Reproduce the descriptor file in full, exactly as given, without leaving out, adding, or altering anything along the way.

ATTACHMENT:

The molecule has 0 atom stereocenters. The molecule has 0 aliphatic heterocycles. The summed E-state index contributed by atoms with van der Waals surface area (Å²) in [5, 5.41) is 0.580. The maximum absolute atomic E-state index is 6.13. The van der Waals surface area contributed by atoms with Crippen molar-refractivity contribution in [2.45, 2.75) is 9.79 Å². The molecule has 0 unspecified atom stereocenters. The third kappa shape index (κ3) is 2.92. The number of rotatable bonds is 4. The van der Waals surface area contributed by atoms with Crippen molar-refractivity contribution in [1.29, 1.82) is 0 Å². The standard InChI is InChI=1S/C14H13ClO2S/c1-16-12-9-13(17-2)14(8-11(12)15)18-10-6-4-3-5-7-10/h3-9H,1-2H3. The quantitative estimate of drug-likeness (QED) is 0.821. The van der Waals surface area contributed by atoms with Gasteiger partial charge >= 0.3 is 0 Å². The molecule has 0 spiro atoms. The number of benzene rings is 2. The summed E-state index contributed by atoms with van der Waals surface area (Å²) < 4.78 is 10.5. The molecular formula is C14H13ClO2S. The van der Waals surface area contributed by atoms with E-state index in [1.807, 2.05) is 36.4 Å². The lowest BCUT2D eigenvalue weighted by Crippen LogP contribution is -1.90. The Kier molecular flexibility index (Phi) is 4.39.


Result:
The molecule has 0 atom stereocenters. The molecule has 0 aliphatic heterocycles. The summed E-state index contributed by atoms with van der Waals surface area (Å²) in [5, 5.41) is 0.580. The maximum absolute atomic E-state index is 6.13. The van der Waals surface area contributed by atoms with Crippen molar-refractivity contribution in [2.45, 2.75) is 9.79 Å². The molecule has 0 unspecified atom stereocenters. The third kappa shape index (κ3) is 2.92. The number of rotatable bonds is 4. The van der Waals surface area contributed by atoms with Crippen molar-refractivity contribution in [1.29, 1.82) is 0 Å². The standard InChI is InChI=1S/C14H13ClO2S/c1-16-12-9-13(17-2)14(8-11(12)15)18-10-6-4-3-5-7-10/h3-9H,1-2H3. The quantitative estimate of drug-likeness (QED) is 0.821. The van der Waals surface area contributed by atoms with Gasteiger partial charge >= 0.3 is 0 Å². The molecule has 0 spiro atoms. The number of benzene rings is 2. The summed E-state index contributed by atoms with van der Waals surface area (Å²) < 4.78 is 10.5. The molecular formula is C14H13ClO2S. The van der Waals surface area contributed by atoms with E-state index in [1.807, 2.05) is 36.4 Å². The lowest BCUT2D eigenvalue weighted by Crippen LogP contribution is -1.90. The Kier molecular flexibility index (Phi) is 4.39.